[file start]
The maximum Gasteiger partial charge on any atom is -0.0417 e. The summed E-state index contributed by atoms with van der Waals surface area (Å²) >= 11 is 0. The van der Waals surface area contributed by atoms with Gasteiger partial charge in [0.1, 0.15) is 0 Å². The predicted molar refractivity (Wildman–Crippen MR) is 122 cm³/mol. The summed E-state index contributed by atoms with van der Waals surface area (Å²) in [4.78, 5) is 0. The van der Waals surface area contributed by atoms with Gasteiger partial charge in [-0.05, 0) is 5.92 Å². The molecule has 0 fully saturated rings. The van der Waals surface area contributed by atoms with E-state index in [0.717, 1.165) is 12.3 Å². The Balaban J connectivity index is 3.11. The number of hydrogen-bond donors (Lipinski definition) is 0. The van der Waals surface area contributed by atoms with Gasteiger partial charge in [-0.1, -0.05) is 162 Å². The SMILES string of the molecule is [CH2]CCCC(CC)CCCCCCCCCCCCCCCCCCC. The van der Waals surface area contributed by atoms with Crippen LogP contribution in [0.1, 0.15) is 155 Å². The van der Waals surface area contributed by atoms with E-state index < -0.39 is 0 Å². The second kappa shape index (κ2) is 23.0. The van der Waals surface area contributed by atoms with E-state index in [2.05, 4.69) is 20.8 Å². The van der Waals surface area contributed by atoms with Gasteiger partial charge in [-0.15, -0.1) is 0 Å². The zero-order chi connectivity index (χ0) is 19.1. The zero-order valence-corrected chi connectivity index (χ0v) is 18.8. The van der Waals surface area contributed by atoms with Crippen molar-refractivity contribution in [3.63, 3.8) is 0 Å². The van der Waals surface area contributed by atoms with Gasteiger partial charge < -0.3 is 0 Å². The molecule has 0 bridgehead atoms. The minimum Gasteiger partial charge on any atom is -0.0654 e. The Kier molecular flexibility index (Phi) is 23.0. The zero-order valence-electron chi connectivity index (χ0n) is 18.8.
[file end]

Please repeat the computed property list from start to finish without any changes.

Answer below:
The maximum Gasteiger partial charge on any atom is -0.0417 e. The summed E-state index contributed by atoms with van der Waals surface area (Å²) >= 11 is 0. The van der Waals surface area contributed by atoms with Gasteiger partial charge in [0.1, 0.15) is 0 Å². The predicted molar refractivity (Wildman–Crippen MR) is 122 cm³/mol. The summed E-state index contributed by atoms with van der Waals surface area (Å²) in [4.78, 5) is 0. The van der Waals surface area contributed by atoms with Gasteiger partial charge in [-0.05, 0) is 5.92 Å². The molecule has 0 fully saturated rings. The van der Waals surface area contributed by atoms with E-state index in [0.717, 1.165) is 12.3 Å². The Balaban J connectivity index is 3.11. The number of hydrogen-bond donors (Lipinski definition) is 0. The van der Waals surface area contributed by atoms with Gasteiger partial charge in [-0.1, -0.05) is 162 Å². The SMILES string of the molecule is [CH2]CCCC(CC)CCCCCCCCCCCCCCCCCCC. The van der Waals surface area contributed by atoms with Crippen LogP contribution in [0.1, 0.15) is 155 Å². The van der Waals surface area contributed by atoms with E-state index < -0.39 is 0 Å². The second kappa shape index (κ2) is 23.0. The van der Waals surface area contributed by atoms with E-state index in [2.05, 4.69) is 20.8 Å². The van der Waals surface area contributed by atoms with Gasteiger partial charge in [-0.15, -0.1) is 0 Å². The zero-order chi connectivity index (χ0) is 19.1. The zero-order valence-corrected chi connectivity index (χ0v) is 18.8. The van der Waals surface area contributed by atoms with Crippen molar-refractivity contribution in [3.63, 3.8) is 0 Å². The van der Waals surface area contributed by atoms with Gasteiger partial charge < -0.3 is 0 Å². The molecule has 0 bridgehead atoms. The minimum Gasteiger partial charge on any atom is -0.0654 e. The Kier molecular flexibility index (Phi) is 23.0. The zero-order valence-electron chi connectivity index (χ0n) is 18.8.